Time is right to return Henman's verbal volleys
By Lleyton Hewitt
The Australian hopes his team win the final Test to stop the Britonís bragging
IíVE been copping it from Tim Henman. Thank God heís gone home from the US Open because he hasnít wasted a single opportunity to remind me that we are having a tough time retaining the Ashes.
I didnít know he was such an expert on cricket, but I suppose itís one time you Poms have something to crow about. (Oh yeah, and the rugby.) Iíll do the best I can to follow the fifth Test ó but it looks as if that means sitting at a computer watching the runs tick by. One of the downsides of being in the States is you havenít got a chance to see whatís going on in any sport other than those theyíre interested in. Cricket isní t one of them.
For sure we face an uphill battle this week but thatís when Aussies are at their best, whatever the sport. What intrigues me is that weíre in a situation we havenít faced in cricket, certainly not against England, in a very long time. Itís going to be important for us to go in with the right mindset, and not to get too anxious if things donít go our way early in the match.
I donít agree that we should be thinking weíve nothing to lose, we just need to keep the pressure on all the time and see how the Poms react . . . Iím a great mate of Adam Gilchrist, we text each other all the time, encouraging each other and I know he is disappointed with what he has done with the bat in this series. Equally, he is one of those players who can turn genius on like a tap and heís more up for this match than any for a while. He says the attitude in the camp is very positive, that we still believe we are the better team and we have one great opportunity to prove it. Iím not an expert but I think the toss is going to be crucial, especially at the Oval. Itíd be great to put up a ton of runs and see what itís like for them to chase it.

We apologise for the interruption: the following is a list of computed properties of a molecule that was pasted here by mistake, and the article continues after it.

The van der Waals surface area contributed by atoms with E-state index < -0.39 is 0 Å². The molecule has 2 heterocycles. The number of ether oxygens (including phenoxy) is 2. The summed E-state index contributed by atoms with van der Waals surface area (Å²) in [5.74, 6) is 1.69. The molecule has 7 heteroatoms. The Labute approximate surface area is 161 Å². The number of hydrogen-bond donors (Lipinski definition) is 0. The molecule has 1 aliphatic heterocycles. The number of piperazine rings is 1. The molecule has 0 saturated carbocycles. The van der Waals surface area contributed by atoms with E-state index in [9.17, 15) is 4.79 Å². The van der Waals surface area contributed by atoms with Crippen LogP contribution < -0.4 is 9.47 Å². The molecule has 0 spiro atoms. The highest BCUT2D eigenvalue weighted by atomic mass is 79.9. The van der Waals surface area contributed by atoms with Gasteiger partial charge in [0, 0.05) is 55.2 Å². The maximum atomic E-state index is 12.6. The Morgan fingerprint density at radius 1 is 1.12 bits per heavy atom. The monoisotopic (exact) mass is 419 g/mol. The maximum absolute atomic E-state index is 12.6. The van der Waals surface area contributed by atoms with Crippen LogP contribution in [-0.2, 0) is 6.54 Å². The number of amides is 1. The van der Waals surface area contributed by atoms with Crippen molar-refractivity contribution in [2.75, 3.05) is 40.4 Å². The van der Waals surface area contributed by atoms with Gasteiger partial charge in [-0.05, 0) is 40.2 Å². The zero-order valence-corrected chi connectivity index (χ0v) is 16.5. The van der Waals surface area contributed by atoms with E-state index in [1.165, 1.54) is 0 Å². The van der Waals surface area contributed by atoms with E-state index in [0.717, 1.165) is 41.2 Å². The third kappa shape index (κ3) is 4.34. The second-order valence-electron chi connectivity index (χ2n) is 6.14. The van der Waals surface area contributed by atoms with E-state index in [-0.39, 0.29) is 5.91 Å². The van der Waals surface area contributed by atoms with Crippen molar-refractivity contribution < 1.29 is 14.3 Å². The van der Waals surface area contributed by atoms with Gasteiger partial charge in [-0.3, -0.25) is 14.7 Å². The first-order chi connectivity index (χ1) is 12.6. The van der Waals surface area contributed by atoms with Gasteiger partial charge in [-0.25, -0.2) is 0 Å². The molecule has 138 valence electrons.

The Aussies are a great bunch of guys, they came to Wimbledon to support me and they know Iím rooting for them to deliver. I never really played the game myself, just bits at school. Tennis was my summer sport and I played footie in the winter so cricket wasnít on the agenda. I canít say I follow any other team closely but us.
Iíve read a lot of the media criticism but that will only spur the boys on. Iíve had my own situations like that to deal with in the past, and the only way is to remain true to what you do, dig deep, and stay committed.
I love the Davis Cup almost as much as anything in my sport, itís great to get away from the single-minded side of tennis and be a member of a team. Itís about pride and when the result comes in and weíve won and the Ashes are still ours itíll be nice to remind Henners of that the next time I see him. Heís become a bit of a pain.
September 08, 2005, from The Times